Are you in the wrong career for an INFJ?

WrongCareerforINFJ.jpg

When I was a 7th grader, I joined the yearbook staff at my school. A big part of this job was being a photographer for the school's clubs and various groups. Since I'm of a...ahem...certain age...the camera I had available to me was a manual film camera. You know, like the kind where you load actual film into the camera, properly set the exposure, then develop the film? This is where I fell in love with photography. I began subscribing to photography magazines. I saved my babysitting money and bought a Pentax K-1000 camera through a layaway program. Ha. I then decided I must become a photographer. I was obsessed.

That's the way we INFJs tend to do things. We're either all in, or not at all. When we find something (or someone) we love, we give it 110%.

We also crave meaning in everything we do. Every INFJ I've ever met has a strong desire to make a difference. It's part of who you are. What it means to "make a difference" will vary from INFJ to INFJ, of course. It doesn't always mean ending world hunger. That's a good one, though.

It's extremely important for us INFJs to be in jobs and careers where we feel like we're making a difference in some way. It's critical to your wellbeing to do work, or at least have a side job or hobby, where you feel like you're having an impact.

Have you ever had a soul-crushing job where you felt like you weren't having an impact?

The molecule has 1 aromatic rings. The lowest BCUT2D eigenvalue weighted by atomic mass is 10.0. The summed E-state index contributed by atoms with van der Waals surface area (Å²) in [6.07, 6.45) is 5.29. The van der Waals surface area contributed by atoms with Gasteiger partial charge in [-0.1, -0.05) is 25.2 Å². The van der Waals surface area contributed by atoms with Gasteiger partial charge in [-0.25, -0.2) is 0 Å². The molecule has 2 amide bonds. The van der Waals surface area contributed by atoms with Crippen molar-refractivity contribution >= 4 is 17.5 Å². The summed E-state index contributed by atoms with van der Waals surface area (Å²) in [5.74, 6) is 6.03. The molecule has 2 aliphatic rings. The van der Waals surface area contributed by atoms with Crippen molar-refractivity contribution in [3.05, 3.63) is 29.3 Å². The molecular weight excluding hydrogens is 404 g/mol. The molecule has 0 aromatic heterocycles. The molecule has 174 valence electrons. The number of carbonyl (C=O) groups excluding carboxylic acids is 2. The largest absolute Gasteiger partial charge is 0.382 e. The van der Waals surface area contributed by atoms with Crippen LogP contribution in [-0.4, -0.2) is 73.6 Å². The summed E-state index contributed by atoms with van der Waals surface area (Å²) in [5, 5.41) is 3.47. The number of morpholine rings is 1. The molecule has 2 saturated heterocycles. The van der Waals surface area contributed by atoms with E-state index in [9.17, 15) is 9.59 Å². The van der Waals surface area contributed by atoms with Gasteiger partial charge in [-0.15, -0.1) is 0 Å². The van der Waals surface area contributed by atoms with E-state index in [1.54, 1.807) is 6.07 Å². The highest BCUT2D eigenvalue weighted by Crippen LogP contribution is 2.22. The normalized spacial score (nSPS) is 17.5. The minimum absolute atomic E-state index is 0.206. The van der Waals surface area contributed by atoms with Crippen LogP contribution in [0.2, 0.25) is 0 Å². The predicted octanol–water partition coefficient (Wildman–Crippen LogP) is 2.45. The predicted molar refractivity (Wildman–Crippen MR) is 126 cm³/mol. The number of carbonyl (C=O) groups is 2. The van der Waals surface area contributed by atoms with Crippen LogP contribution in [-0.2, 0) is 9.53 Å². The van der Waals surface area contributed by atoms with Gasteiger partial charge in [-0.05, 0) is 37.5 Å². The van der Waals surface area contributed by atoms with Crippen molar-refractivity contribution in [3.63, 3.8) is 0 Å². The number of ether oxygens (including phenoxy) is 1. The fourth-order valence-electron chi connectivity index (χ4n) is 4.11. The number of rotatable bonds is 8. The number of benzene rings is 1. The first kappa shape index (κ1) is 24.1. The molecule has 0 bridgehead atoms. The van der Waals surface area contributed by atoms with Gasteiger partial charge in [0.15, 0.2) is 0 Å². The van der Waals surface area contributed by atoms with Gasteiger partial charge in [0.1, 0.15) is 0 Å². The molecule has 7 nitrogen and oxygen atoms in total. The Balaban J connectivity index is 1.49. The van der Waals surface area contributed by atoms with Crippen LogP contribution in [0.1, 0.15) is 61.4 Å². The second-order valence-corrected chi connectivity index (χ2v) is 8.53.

So, how do you find this illusive career? You may have already heard that INFJs are often well-suited to "helping" careers. The best job for you, though, is one that's in alignment with your values and core desired feelings. That could cover a range of careers.

How do you know if you're currently in the wrong career?

There's no checklist for this, but there are a few indications that you're in the wrong career. Here are a few questions to ask yourself:

  • How do you feel waking up each morning?

  • How interested are you in going to work on a regular basis?

  • How much acknowledgment and appreciation do you receive for the work you're doing?

  • How much autonomy do you have?

  • How much do you agree with what the company or organization does?

In an interview I did for Bo Miller at The INFJ Personality Show, I talk about my career path and how I arrived at coaching INFJ women. You can listen here. Bo has a special gift for subscribers to The INFJ Life, so take a look at the end of this email for that awesome gift.

The key to starting my own business was the desire to be in control of the impact I could have. If I work for myself, I'm the only limiting factor. It took a lot of self-love and acceptance work for me to get to a place where I even felt confident heading out on my own.

As a coach, my work centers on helping you love and understand yourself so you can live your purpose. It's the journey I've been on, and I want the same thing for you, too.

What about you? Do you struggle being happy in your career or work? Or are you completely satisfied? What questions do you have? If you'd like, comment below and let me know what you think.

Take care, my friend. You are worth a whole lot!